Poor economics has also plagued the English nuclear industry. British Energy, which controls 9,600 MW of nuclear generating capacity and 2,000MW of coal-fired energy, announced last month that it had lost £337 millions in the past six months. It continues to lose £2 million a day due to lower wholesale electricity prices. Last September the company was forced to seek a £650 million bailout from the UK government, but the legality of this subsidy has been challenged on the grounds that it violates European Union criteria. Despite such government support, there are no plans for new nuclear reactor construction. The reference forecast scenario of the US Department of Energy’s International Energy Outlook 2002 predicts that this will be the case till at least 2020.
With most EU countries abandoning nuclear energy, the French are getting more isolated. France still has the highest percentage of nuclear generated electricity in the world (about 80 per cent) and the French nuclear lobby is extremely strong. But, as the Annie Makhijani of the Institute for Energy and Environmental Research points out, since the French government started investigating possible sites for storing nuclear waste, the public has become concerned about the management of nuclear waste. This in turn has led to a debate about the future of French nuclear power.
One consequence of this debate has been a reassessment of reprocessing of spent nuclear fuel to extract plutonium. In July 2000, the Charpin report commissioned by French Prime Minister Lionel Jospin found that reprocessing and the use of so-called MOX fuel that contains plutonium are uneconomical and will remain so for the foreseeable future. (An English summary is available at: http://www.ieer.org/sdafiles/vol_9/9-2/charpin.html) The report also concluded that reprocessing does little to reduce the burden of long-lived nuclear waste. Being official, it used only data furnished by the nuclear industry. The true costs would be even higher since the French government has a long history of massively subsidising the nuclear industry.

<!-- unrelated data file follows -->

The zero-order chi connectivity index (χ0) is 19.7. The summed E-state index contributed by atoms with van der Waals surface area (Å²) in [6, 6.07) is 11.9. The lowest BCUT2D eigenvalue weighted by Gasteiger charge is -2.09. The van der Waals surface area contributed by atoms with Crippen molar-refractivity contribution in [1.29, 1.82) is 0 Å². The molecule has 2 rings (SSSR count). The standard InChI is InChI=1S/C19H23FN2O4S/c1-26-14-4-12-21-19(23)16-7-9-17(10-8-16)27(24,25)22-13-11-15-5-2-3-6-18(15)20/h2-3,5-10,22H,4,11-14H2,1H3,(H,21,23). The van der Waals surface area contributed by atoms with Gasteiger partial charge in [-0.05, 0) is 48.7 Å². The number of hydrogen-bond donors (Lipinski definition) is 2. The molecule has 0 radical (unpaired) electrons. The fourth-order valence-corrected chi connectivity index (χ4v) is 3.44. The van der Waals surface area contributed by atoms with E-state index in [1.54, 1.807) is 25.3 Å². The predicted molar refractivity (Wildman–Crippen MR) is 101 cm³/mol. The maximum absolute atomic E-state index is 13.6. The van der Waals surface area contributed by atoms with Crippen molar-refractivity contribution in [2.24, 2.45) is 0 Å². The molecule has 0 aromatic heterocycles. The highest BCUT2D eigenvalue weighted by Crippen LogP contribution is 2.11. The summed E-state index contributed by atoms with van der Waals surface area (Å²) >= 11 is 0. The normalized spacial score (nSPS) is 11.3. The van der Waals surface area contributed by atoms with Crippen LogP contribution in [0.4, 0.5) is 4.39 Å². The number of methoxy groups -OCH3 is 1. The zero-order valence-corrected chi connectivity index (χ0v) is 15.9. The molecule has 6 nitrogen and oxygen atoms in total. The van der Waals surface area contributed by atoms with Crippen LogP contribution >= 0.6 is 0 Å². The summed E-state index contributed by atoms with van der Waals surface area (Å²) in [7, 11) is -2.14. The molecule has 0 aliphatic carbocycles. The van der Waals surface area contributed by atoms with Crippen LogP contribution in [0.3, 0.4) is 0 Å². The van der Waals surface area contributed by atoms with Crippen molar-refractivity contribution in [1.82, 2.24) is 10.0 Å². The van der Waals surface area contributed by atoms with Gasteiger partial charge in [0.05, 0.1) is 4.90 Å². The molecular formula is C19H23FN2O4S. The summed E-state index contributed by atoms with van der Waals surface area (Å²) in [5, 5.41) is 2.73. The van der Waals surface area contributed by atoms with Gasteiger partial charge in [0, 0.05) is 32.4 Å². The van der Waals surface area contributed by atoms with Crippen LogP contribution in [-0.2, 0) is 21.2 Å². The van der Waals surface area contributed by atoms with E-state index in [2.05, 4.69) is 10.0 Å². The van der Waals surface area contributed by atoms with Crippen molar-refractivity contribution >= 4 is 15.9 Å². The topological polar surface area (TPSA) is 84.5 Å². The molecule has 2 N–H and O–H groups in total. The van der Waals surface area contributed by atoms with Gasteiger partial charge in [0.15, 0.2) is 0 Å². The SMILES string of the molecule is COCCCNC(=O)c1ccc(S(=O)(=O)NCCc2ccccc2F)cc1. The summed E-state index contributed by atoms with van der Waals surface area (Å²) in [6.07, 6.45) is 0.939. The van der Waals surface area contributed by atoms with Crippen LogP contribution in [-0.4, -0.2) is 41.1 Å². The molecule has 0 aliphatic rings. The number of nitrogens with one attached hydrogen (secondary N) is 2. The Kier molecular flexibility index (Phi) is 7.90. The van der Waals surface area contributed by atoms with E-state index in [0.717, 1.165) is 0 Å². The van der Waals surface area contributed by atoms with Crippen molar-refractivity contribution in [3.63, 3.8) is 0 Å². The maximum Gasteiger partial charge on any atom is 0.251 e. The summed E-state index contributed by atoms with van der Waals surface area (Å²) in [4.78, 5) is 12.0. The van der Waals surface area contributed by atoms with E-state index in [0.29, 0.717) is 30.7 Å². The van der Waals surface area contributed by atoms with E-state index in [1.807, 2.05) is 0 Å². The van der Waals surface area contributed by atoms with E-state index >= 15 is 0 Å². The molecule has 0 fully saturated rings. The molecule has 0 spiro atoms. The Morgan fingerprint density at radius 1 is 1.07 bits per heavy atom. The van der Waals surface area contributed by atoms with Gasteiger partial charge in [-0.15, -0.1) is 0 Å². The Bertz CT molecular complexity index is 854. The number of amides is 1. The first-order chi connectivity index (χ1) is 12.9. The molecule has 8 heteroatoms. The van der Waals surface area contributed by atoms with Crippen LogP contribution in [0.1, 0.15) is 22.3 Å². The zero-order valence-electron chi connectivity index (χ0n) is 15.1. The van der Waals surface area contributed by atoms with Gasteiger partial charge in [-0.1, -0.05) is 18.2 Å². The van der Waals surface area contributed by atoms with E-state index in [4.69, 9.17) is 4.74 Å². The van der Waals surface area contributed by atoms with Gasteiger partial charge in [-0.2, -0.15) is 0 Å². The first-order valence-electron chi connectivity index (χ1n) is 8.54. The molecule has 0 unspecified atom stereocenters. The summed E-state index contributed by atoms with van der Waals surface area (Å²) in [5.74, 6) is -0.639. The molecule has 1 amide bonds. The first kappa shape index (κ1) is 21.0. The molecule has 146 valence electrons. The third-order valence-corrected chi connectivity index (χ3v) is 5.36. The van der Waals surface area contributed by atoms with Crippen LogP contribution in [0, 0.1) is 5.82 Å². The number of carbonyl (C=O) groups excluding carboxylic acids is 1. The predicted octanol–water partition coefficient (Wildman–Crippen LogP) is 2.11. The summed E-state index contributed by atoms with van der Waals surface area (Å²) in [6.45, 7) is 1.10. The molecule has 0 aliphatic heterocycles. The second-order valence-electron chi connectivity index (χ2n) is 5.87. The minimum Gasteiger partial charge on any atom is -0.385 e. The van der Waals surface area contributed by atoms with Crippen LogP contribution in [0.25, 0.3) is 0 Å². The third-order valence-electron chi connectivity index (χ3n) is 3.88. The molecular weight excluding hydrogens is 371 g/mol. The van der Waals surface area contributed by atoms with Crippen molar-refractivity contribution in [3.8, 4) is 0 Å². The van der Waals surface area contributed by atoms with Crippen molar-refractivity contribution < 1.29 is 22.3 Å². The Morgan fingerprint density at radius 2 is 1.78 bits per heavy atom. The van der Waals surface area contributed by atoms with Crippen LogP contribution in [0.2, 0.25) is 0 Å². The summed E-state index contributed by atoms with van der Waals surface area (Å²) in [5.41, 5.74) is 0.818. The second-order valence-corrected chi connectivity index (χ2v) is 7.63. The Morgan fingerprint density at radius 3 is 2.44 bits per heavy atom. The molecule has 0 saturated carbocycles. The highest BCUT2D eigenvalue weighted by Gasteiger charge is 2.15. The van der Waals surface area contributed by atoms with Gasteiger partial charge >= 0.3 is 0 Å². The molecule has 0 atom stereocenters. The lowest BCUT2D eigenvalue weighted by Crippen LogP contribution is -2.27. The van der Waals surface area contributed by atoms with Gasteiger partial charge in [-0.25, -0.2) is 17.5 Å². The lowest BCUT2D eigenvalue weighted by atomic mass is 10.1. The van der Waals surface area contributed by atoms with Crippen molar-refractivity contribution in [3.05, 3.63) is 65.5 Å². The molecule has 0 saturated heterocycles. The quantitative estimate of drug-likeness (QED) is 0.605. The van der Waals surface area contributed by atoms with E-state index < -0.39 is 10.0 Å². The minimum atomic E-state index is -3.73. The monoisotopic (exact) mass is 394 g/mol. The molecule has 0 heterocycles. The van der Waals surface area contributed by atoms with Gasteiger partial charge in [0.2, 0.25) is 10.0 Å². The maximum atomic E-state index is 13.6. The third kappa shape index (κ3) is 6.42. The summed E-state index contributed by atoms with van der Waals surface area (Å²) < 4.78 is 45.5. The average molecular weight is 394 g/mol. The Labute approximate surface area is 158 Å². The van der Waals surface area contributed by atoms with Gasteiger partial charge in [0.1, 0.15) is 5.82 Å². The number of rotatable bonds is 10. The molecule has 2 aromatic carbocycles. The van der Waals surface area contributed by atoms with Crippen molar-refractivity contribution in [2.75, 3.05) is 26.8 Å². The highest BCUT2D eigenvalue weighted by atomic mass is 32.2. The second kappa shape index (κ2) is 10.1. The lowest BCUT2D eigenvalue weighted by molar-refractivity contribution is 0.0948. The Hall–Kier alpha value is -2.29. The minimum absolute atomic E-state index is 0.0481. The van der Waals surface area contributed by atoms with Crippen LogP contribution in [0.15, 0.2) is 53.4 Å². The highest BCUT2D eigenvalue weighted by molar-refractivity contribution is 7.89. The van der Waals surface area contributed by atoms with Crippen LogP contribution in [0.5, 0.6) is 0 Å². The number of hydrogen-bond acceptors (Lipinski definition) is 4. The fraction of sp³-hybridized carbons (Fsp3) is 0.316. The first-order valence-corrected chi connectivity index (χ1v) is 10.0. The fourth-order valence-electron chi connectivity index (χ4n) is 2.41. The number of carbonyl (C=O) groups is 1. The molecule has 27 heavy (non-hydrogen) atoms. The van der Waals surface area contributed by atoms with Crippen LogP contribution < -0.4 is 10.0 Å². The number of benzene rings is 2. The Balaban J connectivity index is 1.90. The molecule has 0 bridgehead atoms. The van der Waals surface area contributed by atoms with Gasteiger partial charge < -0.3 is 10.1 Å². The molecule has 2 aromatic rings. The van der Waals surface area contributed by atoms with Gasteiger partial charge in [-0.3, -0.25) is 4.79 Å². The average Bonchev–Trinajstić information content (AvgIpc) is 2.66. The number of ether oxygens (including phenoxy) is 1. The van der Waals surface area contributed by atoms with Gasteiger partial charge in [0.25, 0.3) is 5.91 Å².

The French nuclear programme has also suffered other setbacks. Since 1991 no new reactors have been ordered. All of the latest N-4 series of reactors have been plagued with problems. Preparatory work at Le Carnet for a prototype of the European Pressurized Water reactor was stopped in 1997. (Details can be found at the World Information Service on Energy website at www.antenna.nl/wise) French plans for fast breeder reactors have come crashing down with the dismal performance and early closing of the Superphenix reactor.
Despite the nuclear industry’s strident claims about the necessity for nuclear power and promises of a nuclear renaissance, nuclear power is being phased out in Europe. Three concerns have largely fuelled opposition: poor economics, the dangers of nuclear reactor accidents and the public health risks from nuclear waste that takes tens of thousands of years to decay to safety. A fourth has been the intimate connection between nuclear power and nuclear weapons. All of these concerns are not specific to Europe and should guide the future of nuclear energy everywhere.
Unfortunately, Indian and Pakistani officials do not appear to have learnt these lessons. In his Hind Swaraj Mahatma Gandhi made a remarkably prescient observation: “And it is worthy of note that the systems which the Europeans have discarded are the systems in vogue among us. Their learned men continually make changes. We ignorantly adhere to their cast off systems.” Even after half a century of independence, the statement still rings true.
M V Ramana is a physicist and research staff member at Princeton University’s Program on Science and Global Security